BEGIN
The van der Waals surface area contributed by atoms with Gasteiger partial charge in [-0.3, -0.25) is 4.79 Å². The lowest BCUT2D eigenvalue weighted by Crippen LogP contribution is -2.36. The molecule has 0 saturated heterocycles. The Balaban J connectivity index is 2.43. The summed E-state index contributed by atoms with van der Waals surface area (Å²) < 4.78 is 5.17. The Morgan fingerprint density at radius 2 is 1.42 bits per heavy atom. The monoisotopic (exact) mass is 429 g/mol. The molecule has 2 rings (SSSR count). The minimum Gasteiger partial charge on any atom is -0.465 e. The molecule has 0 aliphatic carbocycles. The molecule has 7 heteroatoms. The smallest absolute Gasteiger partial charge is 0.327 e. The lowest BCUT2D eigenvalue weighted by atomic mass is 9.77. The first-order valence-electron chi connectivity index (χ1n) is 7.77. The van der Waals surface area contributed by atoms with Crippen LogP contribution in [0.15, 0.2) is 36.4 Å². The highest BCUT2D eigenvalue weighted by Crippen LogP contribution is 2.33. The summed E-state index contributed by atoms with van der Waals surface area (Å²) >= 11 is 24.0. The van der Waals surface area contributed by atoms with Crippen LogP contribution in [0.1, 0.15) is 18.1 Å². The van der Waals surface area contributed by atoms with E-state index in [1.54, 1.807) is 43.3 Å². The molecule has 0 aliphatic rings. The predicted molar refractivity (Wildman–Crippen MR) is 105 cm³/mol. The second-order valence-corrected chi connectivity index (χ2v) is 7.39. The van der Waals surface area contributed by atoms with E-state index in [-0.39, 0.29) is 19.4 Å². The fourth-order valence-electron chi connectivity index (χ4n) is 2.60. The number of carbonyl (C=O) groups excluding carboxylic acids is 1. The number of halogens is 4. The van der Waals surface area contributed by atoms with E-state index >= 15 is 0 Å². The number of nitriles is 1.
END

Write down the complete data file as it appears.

The van der Waals surface area contributed by atoms with Gasteiger partial charge in [-0.3, -0.25) is 4.79 Å². The lowest BCUT2D eigenvalue weighted by Crippen LogP contribution is -2.36. The molecule has 0 saturated heterocycles. The Balaban J connectivity index is 2.43. The summed E-state index contributed by atoms with van der Waals surface area (Å²) < 4.78 is 5.17. The Morgan fingerprint density at radius 2 is 1.42 bits per heavy atom. The monoisotopic (exact) mass is 429 g/mol. The molecule has 2 rings (SSSR count). The minimum Gasteiger partial charge on any atom is -0.465 e. The molecule has 0 aliphatic carbocycles. The molecule has 7 heteroatoms. The smallest absolute Gasteiger partial charge is 0.327 e. The lowest BCUT2D eigenvalue weighted by atomic mass is 9.77. The first-order valence-electron chi connectivity index (χ1n) is 7.77. The van der Waals surface area contributed by atoms with Crippen LogP contribution in [0.15, 0.2) is 36.4 Å². The highest BCUT2D eigenvalue weighted by Crippen LogP contribution is 2.33. The summed E-state index contributed by atoms with van der Waals surface area (Å²) >= 11 is 24.0. The van der Waals surface area contributed by atoms with Crippen LogP contribution in [0.1, 0.15) is 18.1 Å². The van der Waals surface area contributed by atoms with E-state index in [1.54, 1.807) is 43.3 Å². The molecule has 0 aliphatic rings. The predicted molar refractivity (Wildman–Crippen MR) is 105 cm³/mol. The second-order valence-corrected chi connectivity index (χ2v) is 7.39. The van der Waals surface area contributed by atoms with E-state index in [-0.39, 0.29) is 19.4 Å². The fourth-order valence-electron chi connectivity index (χ4n) is 2.60. The number of carbonyl (C=O) groups excluding carboxylic acids is 1. The number of halogens is 4. The van der Waals surface area contributed by atoms with E-state index >= 15 is 0 Å². The number of nitriles is 1.